Did you know that your website is not the only place where you can place your live chat? And I’m not talking about our Facebook integration.
You can extend the reach of your live chat customer service well beyond the pages of your website.
You can have people starting a chat straight from your newsletters or from one of your Twitter replies. All that with the help of a direct link to your chat.
When clicked, the link will open up a chat window, giving the users a direct way to reach your customer service.
This can save a ton of time for social media managers who normally act as conduits between customers and your customer service department.
Instead of trying to pass information between customers and your support via posts and tweets, social media managers can move the entire social media customer service directly to live chat.
Getting the chat link
Here’s how the chat link looks like:
<a target="_blank" href="https://secure.livechatinc.com /licence/1520/open_chat.cgi">https://secure.livechatinc.com /licence/1520/open_chat.cgi</a>
Feel free to click it and see how it works. The link will open a new page with our chat window.
To get your unique chat link, login to your dashboard and go to settings > installation > direct chat link. The link is ready to use as it is. You don’t need the tracking code added to your site.
If you have a pre-chat survey enabled, the recipient will have to fill it out before starting the chat.
Chat links in social media customer service
Once you have the link, it’s time to put it to work.
One of the simplest and most effective uses of the link is to put it at the end of your social media customer service replies.
Whenever a customer reports a problem via your Twitter or Facebook, you can add the chat link to you reply to provide some immediate way of contact.
For example, Ryanair uses this method in their social media customer service to put the reservations department in touch with people who want to make a change in their reservations. Quick and easy!
In a similar manner, ASUS uses the chat links to forward customer enquiries to their support staff.
And some companies, for example Winn Solicitors, use chat links to introduce their live chat to their followers.
Introducing a chat option to social media customer service is also useful when you need to ask the person for some additional details to solve the case and you don’t want to leak anything for the whole Internet to see.
The link will give your social media managers a way to easily move cases from Twitter feeds and Facebook walls to your customer service team, which will leave them free to pursue other social media goals.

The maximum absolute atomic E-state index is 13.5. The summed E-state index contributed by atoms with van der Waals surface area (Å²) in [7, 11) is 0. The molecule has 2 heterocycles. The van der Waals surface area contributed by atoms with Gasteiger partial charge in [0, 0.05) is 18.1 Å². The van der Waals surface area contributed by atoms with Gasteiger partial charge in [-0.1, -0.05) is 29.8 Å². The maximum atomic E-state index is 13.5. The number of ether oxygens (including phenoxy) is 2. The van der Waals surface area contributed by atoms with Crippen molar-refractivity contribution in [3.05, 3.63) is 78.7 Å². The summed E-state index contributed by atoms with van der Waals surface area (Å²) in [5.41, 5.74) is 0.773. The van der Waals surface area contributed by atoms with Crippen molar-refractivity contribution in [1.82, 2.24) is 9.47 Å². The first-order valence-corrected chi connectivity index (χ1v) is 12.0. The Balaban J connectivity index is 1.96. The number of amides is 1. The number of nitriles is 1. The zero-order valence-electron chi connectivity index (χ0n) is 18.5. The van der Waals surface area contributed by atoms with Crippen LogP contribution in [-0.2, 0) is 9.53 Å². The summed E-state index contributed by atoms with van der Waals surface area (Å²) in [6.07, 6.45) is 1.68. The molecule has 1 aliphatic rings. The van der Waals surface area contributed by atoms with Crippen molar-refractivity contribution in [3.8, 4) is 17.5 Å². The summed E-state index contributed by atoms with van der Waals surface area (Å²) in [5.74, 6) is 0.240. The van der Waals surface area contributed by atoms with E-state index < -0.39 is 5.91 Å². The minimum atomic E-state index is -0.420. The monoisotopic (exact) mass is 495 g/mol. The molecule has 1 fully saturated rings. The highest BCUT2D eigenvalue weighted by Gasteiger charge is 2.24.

And when you’re at it, make sure to use link shorteners. This is especially important in the case of Twitter where every character counts. You can use our free URL shortener to make your social media customer service chat links more compact.
Adding a chat link to your emails
Just as your website is not the only place where you can use your live chat, social media managers are not the only team that can use direct chat links.
Another group in your company that can use the links extensively are your customer service agents.
In their case, it’s all about moving communication to the most efficient channel.
Instead of having to provide lengthy, back-and-forth exchanges over email, they can add a chat link to their communication and encourage users to have their cases solved via a live channel.
This can be either a link in the email text or in your email signature. The signature trick works especially well if you send a lot of emails to customers and you want to add a chat option to all of them. This way it will be always available without coming off as too pushy.
In Gmail, which is probably your email service of choice, you can set up the signature by going to your Settings via the ‘Cog’ icon in the upper right portion of the screen.
Scroll down till you see the Signature section. Enable it and enter your preferred signature. You can either use the Link button or use the Ctrl+K shortcut (Command+K in OS X) to add a link to your signature.
In the end, you should get something like this at the end of you emails:
A little chat link that could
Making social media customer service easier and moving your email communication to chat are not the only ways to use chat links.
You can come up with super deep uses like sending chat links via text messages or turning your links into QR codes to post them in your offline shop locations. Maybe it’s time for some guerrilla chat marketing?
The possibilities are endless!
Have a jab at them and see what you can come up with. And after you make your social media customer service more accessible, we want to hear all about it!
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